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Britain’s manufacturers urge Hunt to ditch autumn statement to provide solidity


Manufacturers have urged Jeremy Hunt to do away with the autumn statement, insisting that the constant “flip-flopping” on policy is holding back investment and is making the UK “uncompetitive”.

The chancellor gives two fiscal statements a year, the budget in the spring with a second statement in the autumn, which is an update on how things are going. However, Make UK, which calls itself the “voice of UK manufacturing”, has urged Hunt to return to a single annual fiscal statement.

It blamed “frequent changes to policies”, especially around investment and research and development incentives, for having “significantly hampered businesses’ investment plans”.

Fhaheen Khan, senior economist at Make UK, said: “Manufacturers are clear that many aspects of the . . . tax and regulatory system are not fit for purpose and are failing to promote vital investment in skills, capital and green growth. This is not helped by the fact we have two fiscal statements a year, which hampers businesses’ investment planning. We cannot continue with the flip-flopping and policy inconsistency if we are to shake the economy out of its torpor and promote long-term growth.”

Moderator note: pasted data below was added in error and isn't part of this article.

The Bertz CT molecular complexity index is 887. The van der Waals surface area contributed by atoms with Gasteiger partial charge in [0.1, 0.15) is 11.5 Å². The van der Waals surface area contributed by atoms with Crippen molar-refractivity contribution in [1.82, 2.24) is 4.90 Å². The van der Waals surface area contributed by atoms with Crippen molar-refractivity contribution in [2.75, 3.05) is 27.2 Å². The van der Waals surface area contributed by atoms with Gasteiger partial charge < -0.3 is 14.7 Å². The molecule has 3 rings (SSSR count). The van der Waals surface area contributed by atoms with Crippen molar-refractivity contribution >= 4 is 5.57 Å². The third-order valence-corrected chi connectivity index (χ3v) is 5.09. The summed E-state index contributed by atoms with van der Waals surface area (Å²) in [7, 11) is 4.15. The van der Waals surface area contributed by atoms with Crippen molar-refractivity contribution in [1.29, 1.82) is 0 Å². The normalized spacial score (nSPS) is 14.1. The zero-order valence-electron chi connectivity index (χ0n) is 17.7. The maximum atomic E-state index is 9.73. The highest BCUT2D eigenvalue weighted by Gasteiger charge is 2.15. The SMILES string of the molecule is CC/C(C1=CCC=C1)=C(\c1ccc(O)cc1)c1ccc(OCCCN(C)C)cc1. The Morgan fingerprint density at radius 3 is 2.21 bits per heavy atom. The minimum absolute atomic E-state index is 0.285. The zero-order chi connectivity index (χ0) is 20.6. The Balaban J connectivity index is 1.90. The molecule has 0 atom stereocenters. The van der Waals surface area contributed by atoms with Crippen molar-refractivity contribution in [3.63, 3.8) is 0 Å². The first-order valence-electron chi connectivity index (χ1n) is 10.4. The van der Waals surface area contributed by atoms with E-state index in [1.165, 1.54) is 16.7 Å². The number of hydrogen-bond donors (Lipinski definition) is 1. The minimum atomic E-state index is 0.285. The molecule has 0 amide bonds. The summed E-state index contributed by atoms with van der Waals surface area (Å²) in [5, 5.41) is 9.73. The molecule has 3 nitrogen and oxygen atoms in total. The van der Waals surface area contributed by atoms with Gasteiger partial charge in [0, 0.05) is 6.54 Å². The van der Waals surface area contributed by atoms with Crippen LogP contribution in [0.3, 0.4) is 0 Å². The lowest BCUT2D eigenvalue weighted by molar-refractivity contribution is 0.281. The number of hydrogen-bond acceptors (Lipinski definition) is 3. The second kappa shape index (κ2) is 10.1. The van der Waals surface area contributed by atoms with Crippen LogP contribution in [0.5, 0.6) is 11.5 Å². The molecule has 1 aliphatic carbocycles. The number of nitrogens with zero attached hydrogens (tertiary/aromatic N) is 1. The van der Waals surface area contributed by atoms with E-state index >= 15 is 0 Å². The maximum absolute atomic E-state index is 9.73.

Should Hunt agree, the government would go back to publishing only one annual economic forecast for the first time since the 1970s. He is due to deliver the autumn statement on November 22.

Make UK, which speaks for 20,000 companies and three million people in the manufacturing and engineering sectors, said a survey of 150 companies had found that almost half thought Britain had an unfavourable business tax and regulatory environment.

Manufacturers’ main gripe is about changes to investment incentives in recent years. Over the past three years there have been three different iterations of investment incentive schemes.

Small and medium-sized businesses have had their research and development tax relief cut amid what the chancellor said were “concerning reports of abuse and fraud”.

Most respondents to the survey, carried out alongside RSM, the accountancy firm, said it had become more challenging to plan investments.

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